How to Set Up Storybook in VueJS cover image

How to Set Up Storybook in VueJS

How to setup Storybook in VueJS In this post, we will take a look at how to setup storybook in our VueJS application. What is Storybook? Storybook is a tool for developing UI components / libraries faster and in isolation. Storybook is an excellent addition to a project development cycle as it allows you to work on one component at a time and develop entire UIs without needing to start up a complex dev stack, force certain data into your database, or navigate around your application. It can also be used to write a documentation (story) of what each component does: for the parameters it accepts, the event it emits and response to expect. A story describes a component in a specified state. You'd want to write a story for each state a component can have, such as active, inactive, loading. Storybook will then let you preview the component in its specified state in an interactive component library. Setup our Project Let’s start by creating our VueJS project. We would be using yarn for package management. Using Vue CLI >Install Vue CLI if you don't already have it installed. ` >Create vue app ` >Enter 'your-app' folder ` Add storybook ` >Add Storybook to package.json ` -p command refers to the port number where the Storybook will be run. -c command refers to the config directory. -s command refers to directory to load static / public files >run the following command, we should now see storybook running on port :9001 ` Let's Configure Storybook in our VueJS project As a best practice, Storybook configuration should be stored in a directory called .storybook. Create .storybook directory as the config directory in the project root ` Next lets create our config file Create main.js inside our .storybook folder ` The main configuration file main.js controls the behaviour of the Storybook server. - stories - an array of globs that describes the location of your story files, relative to main.js. This makes the maintenance of the main.js file much easier by keeping it highly focused on the configuration of Storybook rather than its implementation. You can require as many stories as you need. - addons - a list of all the addons you are using (we will be describing what addons are as we go). - babel - custom babel configuration. Note: you must always restart the Storybook’s process when you modify the main.js so as to update it. Our folder structure should look like this: Let's write a story for a button component First, let's write our custom button component - ../src/component/button.vue ` Let's write stories inside ./src/stories/button.stories.js ` Addons are plugins in Storybook used to perform advanced functionalities on components. Examples are actions, knobs etc. - The actions addon is used to display data received by an event handler (callback) arguments in your stories. - The knobs addon allows you to dynamically interact with a component’s args (inputs). Experiment with alternate configurations of the component to discover edge cases. Update our main.js file. Now let's add the path from main.js to our stories folder: ` >Let's stop our storybook server and run it again ` Now if we click on the button we would notice that there's a log of the event under actions in our storybook. If we click on the knobs tab, we would be able to edit the values that our component accepts and see how they change in realtime. Conclusion Yes! We've been able to setup Storybook in VueJS and have also built a simple button component to test out knobs and actions. For more complex examples like using Vuex store in stories, check out Using Storybook with VueJS. If you have any questions or run into any trouble, feel free to reach out on Twitter or Github....

Mixing Storybook with Angular with a Sprinkle of Applitools cover image

Mixing Storybook with Angular with a Sprinkle of Applitools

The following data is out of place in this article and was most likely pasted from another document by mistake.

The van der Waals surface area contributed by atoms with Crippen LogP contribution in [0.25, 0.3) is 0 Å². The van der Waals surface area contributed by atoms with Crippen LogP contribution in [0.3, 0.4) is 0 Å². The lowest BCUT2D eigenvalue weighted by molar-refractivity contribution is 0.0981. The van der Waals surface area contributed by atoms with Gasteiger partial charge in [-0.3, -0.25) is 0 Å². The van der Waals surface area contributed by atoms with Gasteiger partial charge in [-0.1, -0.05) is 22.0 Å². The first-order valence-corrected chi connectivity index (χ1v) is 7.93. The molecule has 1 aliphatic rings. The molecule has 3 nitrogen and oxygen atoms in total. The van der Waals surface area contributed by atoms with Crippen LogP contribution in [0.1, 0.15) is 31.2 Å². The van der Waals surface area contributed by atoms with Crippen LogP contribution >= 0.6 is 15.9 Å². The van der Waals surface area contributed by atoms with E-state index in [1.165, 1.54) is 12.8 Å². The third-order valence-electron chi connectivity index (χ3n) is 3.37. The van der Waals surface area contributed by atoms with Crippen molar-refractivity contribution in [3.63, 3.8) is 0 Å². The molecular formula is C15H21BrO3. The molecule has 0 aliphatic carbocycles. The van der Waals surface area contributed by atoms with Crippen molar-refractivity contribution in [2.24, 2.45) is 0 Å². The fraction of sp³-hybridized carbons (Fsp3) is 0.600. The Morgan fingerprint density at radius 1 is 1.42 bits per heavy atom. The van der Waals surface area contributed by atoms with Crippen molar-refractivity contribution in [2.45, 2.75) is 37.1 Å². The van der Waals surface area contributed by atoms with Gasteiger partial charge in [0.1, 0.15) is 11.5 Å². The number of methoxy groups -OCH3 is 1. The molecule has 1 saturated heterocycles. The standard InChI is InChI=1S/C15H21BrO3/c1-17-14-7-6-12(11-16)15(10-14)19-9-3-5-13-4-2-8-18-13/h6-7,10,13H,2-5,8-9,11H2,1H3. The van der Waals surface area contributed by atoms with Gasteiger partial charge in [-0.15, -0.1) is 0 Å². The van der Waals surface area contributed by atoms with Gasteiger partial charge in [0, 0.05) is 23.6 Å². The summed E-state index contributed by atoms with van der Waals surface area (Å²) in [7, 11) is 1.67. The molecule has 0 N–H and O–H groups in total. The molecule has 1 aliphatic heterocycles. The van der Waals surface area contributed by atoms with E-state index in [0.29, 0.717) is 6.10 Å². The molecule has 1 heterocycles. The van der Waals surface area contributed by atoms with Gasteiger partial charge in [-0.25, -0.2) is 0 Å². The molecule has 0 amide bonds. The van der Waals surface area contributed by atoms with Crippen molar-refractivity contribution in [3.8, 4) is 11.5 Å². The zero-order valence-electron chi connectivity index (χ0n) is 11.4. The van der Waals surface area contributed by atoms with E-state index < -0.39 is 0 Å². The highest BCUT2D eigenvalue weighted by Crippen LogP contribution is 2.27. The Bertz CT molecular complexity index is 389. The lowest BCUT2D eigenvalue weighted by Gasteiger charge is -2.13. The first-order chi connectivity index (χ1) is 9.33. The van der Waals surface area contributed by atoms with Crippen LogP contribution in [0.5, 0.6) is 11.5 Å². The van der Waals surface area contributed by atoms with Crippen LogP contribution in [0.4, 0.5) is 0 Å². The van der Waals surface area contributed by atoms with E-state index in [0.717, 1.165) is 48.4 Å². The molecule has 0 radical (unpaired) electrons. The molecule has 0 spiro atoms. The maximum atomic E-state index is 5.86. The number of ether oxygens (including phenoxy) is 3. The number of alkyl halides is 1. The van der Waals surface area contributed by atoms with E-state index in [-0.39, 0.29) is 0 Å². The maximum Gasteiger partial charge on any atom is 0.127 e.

To better understand the Applitools Storybook SDK for Angular, we will be building a small Angular application from scratch, adding some Storybook stories, and then finally performing visual regression testing using the Applitools SDK to generate snapshots for us to view and analyze. You can find the source code for this article on GitHub by following this link storybook-angular-applitools repo. Create Angular 7 App using the latest CLI Make sure you have the latest Angular CLI installed. In my case, I will be using the Angular CLI v7.0.2. Create a new Angular App using the following npm command: ng new storybook-angular-applitools Create the ContentEditable Component The ContentEditable component we are going to build in this section wraps an HTML element and adds an HTML attribute of contenteditable=”true”. The component implements the ControlValueAccessor so that the component can be used like any other Angular form control inside HTML forms. This is an editable paragraph. The HTML fragment above renders in the browser as an editable area that users can click and enter any text or HTML. Create a new component file and add the following markup to contenteditable.component.html file: Next, add the code below to the contenteditable.component.ts file: ` The component is straightforward and follows the best practices in building a ControlValueAccessor. It defines a single @Input() property to allow the consumer of this component to control its styling. If you want to fully understand how ControlValueAccessor works in Angular check out Max’s article titled Never again be confused when implementing ControlValueAccessor in Angular. Next, add the following HTML snippet to the app.component.html file: Two-way Data-binding { content1 | json } Define the styles() method inside the AppComponent class: styles() { return { "background-color": "yellow", margin: "10px auto", "max-width": "60%", "line-height": "25px", padding: "10px" }; } And now run the application. You should see something similar to this below. You can start typing in the yellow editable rectangle and you will see whatever you type underneath. Let’s switch gears and add Storybook to the application. Add Storybook packages We need to add Storybook for Angular to your application. The Storybook website offers a detailed installation guide on Storybook for Angular. Once installed, apply the following changes, so that Storybook runs correctly with your Angular 7 application. Open the src/app/tsconfig.app.json file and make sure the exclude property has the following values: ` Open the .storybook/tsconfig.json file and paste the following: ` Create and run a few Storybook stories Add the following Storybook stories into the file located at src/app/stories/index.stories.ts: ` The first story renders the ContentEditable component with a yellow background. While the second renders the component with a red background. Run the Storybook tool to view and test your stories by issuing the following CLI command: npm run storybook You should be able to see something similar to this: Now that we are sure the Storybook stories are up and running, let’s set up Applitools to use these stories and run our visual automated tests. Add and run Applitools Storybook SDK for Angular To add Applitools Storybook SDK for Angular to this application issue the following CLI command: npm install @applitools/eyes.storybook --save-dev Make sure to grab an Applitool API Key and store it on your machine. For a complete tutorial on how to install and run Applitools Storybook SDK for Angular, you may check this link: Storybook Angular Tutorial. To run the Storybook stories and send the snapshots to the Applitools Server, issue the following command: npx eyes-storybook The command simply opens the Storybook stories, runs them one by one, and then sends all the DOM snapshots to the Applitools Server. Let’s have a look at the test results inside Applitools Test Manager. Review test results on Applitools Test Manager We can see the results of the tests we just ran from the Applitools Test Manager. To access the Applitools Test Manager, navigate to https://www.applitools.com. Sign in to get onto the Dashboard. For a detailed look at the Applitools Test Manager, you can check my article on Applitools — The automated visual regression testing framework The results for running the Storybook tests show the following: The test manager lists the test runs or batches (as referred to by Applitools) on the left- hand side. Clicking on any of the batches displays all of the snapshots for all of the Storybook stories in your application. Click on the first snapshot (the red color) to expand and review it in detail: A rich toolbox is available to zoom in/out on the snapshot and compare this snapshot to any previously taken, known as the baseline. In this case, since this is the first time we are running the stories, there won’t be any baseline set. Therefore, Applitools Test Manager sets these snapshots as a baseline for upcoming regression test cycles. Next, we’re going to simulate what happens when we have a visual regression in one of our components. To do this most easily, we’ll change one of our Storybook stories to render our component in a way that will be different from the baseline images we took earlier. Then, when we re-run the visual testing, we should see a discrepancy appear that we’ll have to resolve. To do this, let’s assume that the story named in the red background above, has the ngModel value changed and now reads as follows: ` Now run this command: npx eyes-storybook The command gives you a detailed test result every time you run it. Check the following results: Using @applitools/eyes.storybook version 2.1.9. √ Storybook was started √ Reading stories √ Done 2 stories out of 2 [EYES: TEST RESULTS]: ContentEditable Component: with yellow background [1024x768] — Passed ContentEditable Component: with red background [1024x768] — Failed 1 of 1 A total of 1 difference was found. See details at https://eyes.applitools.com/app/test-results/00000251861893628194?accountId=D9XKRBVuYUmBxXpWWWsB3g~ Total time: 36 seconds Running the second story fails, as expected because we changed the content that was initially displayed inside the ContentEditable component. The test result output provides you with a link to check the discrepancies online. Click on the link to open the issues directly in the Applitools Test Manager: A new batch is displayed on the left-hand side with a status of Unresolved. The Unresolved status indicates that the Applitools Test Manager discovered a discrepancy between the two test runs. This will require your input in order to resolve the discrepancy. Either approve the difference, and create a new baseline, or reject it to keep the original baseline. Notice the blue square above indicating the Not Equal sign. This means the second snapshot test run has some differences to the first test run snapshot (the baseline). Clicking on the first snapshot reveals the differences between both snapshots. The current one and the baseline. The differences in content are highlighted in blue. You can also compare the new snapshot with the baseline by selecting both: This should display both side by side and all differences are highlighted for you. You may spend more time at the Applitools Test Manager to explore all the rich features provided for you to do a thorough analysis on running the story tests. Conclusion This article touched the surface on how you can mix together Storybook and Angular together in one application. By means of Applitools Storybook SDK for Angular, you can provide automated visual UI testing by running the Storybook stories and generate snapshots that are then sent to the Applitools AI Server to compare and analyze and prepare the test results for you. You can grab the code for this article by cloning the repository on GitHub....